Alberti said it was a question of whether the procedure used to hire Eastley was appropriate.
“My first issue was that she filed for the job while she was still a commissioner and she filed to take the job from someone that was under her,” Alberti said. He referred to the fact Webster was formerly working under Eastley.
County commissioners attempted to vote on Eastley’s hiring Dec. 18 while she was still a commissioner, but couldn’t get a quorum. Eastley recused herself from the vote, former commissioner Gary Hollis was out for medical reasons and Commissioner Butch Borasky didn’t vote for Eastley’s contract.
Commissioners revoted on Eastley’s appointment again in January with a new board, it passed by a 3-2 vote the second time with Commissioners Donna Cox and Borasky voting against.
Alberti said after filing four requests under the Nevada Open Records Act, he was finally able to get copies of all 39 applicants who filed for the position.
Eastley said she was not surprised by the ethics panel’s conclusions.
“I have always felt that I would be exonerated as well as my colleagues. We did absolutely nothing wrong. I asked for an opinion as to whether or not I could apply for the job. I received that opinion and I applied for the job, they offered it to me and I accepted it. That’s all there is to it. I think the big losers in this are the taxpayers because the taxpayers had to pay $50,000 to an attorney to represent us in this case,” Eastley said.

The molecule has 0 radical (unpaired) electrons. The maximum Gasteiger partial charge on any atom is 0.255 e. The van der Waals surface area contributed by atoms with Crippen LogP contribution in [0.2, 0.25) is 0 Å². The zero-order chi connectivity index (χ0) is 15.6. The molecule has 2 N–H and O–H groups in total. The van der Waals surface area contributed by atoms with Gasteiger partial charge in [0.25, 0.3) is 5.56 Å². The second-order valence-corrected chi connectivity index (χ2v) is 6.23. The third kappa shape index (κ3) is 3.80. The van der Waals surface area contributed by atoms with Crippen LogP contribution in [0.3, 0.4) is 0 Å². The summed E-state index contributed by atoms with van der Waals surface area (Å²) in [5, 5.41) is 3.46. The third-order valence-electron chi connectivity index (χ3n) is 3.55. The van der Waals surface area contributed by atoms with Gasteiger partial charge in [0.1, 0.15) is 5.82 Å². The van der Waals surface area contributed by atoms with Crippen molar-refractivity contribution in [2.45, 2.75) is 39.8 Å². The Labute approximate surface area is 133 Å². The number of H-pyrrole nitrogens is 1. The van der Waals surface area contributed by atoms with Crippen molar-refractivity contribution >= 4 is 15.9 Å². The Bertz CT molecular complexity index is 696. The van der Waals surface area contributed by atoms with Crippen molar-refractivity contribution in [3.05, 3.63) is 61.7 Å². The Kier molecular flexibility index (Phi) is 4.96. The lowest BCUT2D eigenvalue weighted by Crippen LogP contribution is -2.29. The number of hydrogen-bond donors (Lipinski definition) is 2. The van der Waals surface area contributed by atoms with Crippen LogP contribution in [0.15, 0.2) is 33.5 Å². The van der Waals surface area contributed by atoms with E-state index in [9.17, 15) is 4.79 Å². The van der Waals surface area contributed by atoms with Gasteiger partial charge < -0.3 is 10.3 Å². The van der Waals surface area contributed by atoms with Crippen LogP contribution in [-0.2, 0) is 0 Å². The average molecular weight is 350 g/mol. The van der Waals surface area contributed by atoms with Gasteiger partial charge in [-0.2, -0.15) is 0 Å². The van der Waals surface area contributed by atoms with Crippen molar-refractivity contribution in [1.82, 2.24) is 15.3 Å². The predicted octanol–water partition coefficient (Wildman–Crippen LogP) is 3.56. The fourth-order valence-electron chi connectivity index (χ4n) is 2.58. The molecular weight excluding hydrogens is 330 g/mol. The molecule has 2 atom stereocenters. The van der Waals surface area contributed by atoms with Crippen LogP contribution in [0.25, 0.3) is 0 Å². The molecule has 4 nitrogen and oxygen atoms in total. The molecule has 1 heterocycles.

She said the investigators were extremely thorough, issuing subpoenas for documents and conducting multi-hour interviews.
“It was not a comfortable process, in fact at times it was very uncomfortable. But I was always comfortable knowing I did nothing wrong, my colleagues did nothing wrong and the process used would stand up to scrutiny and it did,” Eastley said.
Webster said the finding of inadequate evidence to support a finding of a violation of ethics laws confirmed her position they took the correct actiion in recruiting and hiring the assistant county manager.
“I had worked with legal counsel during the process and I believe the best candidate for the position was hired. I firmly support the right of citizens to file complaints similar to the one filed by Mr. Alberti, however, when the complaints lack merit, the unfortunate result is the expenditure of thousands of dollars for legal fees that are unnecessary,” she said.
On another matter, a demand letter was issued by A &A Masonry LLC over an Oct. 17 opinion column Alberti produced for The Pahrump Mirror. Alberti alleged the company pulled seven illegal aliens off the Pahrump jail construction project. A &A Masonry said Alberti’s attempts to tie their company to Nye County Assessor Shirley Matson’s fabrications about employing illegal immigrants “is shocking to the conscious and a complete fabrication.”
A &A Masonry also sent a complaint to the Nye County Sheriff’s Office for violations of state law governing libel.